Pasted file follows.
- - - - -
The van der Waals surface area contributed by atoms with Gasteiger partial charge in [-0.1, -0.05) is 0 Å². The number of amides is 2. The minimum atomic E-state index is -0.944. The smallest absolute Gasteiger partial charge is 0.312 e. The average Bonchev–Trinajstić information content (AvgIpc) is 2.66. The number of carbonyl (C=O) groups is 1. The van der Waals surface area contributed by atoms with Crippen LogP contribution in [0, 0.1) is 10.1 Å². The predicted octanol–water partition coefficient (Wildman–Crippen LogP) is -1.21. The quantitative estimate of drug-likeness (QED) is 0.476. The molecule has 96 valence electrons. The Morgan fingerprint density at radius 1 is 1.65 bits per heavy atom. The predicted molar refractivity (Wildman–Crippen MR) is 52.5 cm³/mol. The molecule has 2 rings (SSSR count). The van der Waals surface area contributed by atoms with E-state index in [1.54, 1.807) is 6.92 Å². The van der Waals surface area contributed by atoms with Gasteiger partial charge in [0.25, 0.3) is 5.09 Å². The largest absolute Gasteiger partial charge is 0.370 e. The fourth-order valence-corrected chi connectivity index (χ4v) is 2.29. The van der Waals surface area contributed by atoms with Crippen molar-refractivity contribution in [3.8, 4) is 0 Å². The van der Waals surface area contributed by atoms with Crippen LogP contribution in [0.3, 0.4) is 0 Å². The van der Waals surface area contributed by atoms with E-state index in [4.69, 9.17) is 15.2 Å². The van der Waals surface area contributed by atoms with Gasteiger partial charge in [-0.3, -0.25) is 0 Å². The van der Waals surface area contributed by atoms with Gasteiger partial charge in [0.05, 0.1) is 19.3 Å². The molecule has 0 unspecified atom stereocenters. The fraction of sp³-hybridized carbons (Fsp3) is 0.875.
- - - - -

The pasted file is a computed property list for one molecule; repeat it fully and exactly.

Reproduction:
The van der Waals surface area contributed by atoms with Gasteiger partial charge in [-0.1, -0.05) is 0 Å². The number of amides is 2. The minimum atomic E-state index is -0.944. The smallest absolute Gasteiger partial charge is 0.312 e. The average Bonchev–Trinajstić information content (AvgIpc) is 2.66. The number of carbonyl (C=O) groups is 1. The van der Waals surface area contributed by atoms with Crippen LogP contribution in [0, 0.1) is 10.1 Å². The predicted octanol–water partition coefficient (Wildman–Crippen LogP) is -1.21. The quantitative estimate of drug-likeness (QED) is 0.476. The molecule has 96 valence electrons. The Morgan fingerprint density at radius 1 is 1.65 bits per heavy atom. The predicted molar refractivity (Wildman–Crippen MR) is 52.5 cm³/mol. The molecule has 2 rings (SSSR count). The van der Waals surface area contributed by atoms with E-state index in [1.54, 1.807) is 6.92 Å². The van der Waals surface area contributed by atoms with Gasteiger partial charge in [0.25, 0.3) is 5.09 Å². The largest absolute Gasteiger partial charge is 0.370 e. The fourth-order valence-corrected chi connectivity index (χ4v) is 2.29. The van der Waals surface area contributed by atoms with Crippen molar-refractivity contribution in [3.8, 4) is 0 Å². The van der Waals surface area contributed by atoms with Crippen LogP contribution in [0.3, 0.4) is 0 Å². The van der Waals surface area contributed by atoms with E-state index in [4.69, 9.17) is 15.2 Å². The van der Waals surface area contributed by atoms with Gasteiger partial charge in [-0.3, -0.25) is 0 Å². The van der Waals surface area contributed by atoms with Gasteiger partial charge in [0.05, 0.1) is 19.3 Å². The molecule has 0 unspecified atom stereocenters. The fraction of sp³-hybridized carbons (Fsp3) is 0.875.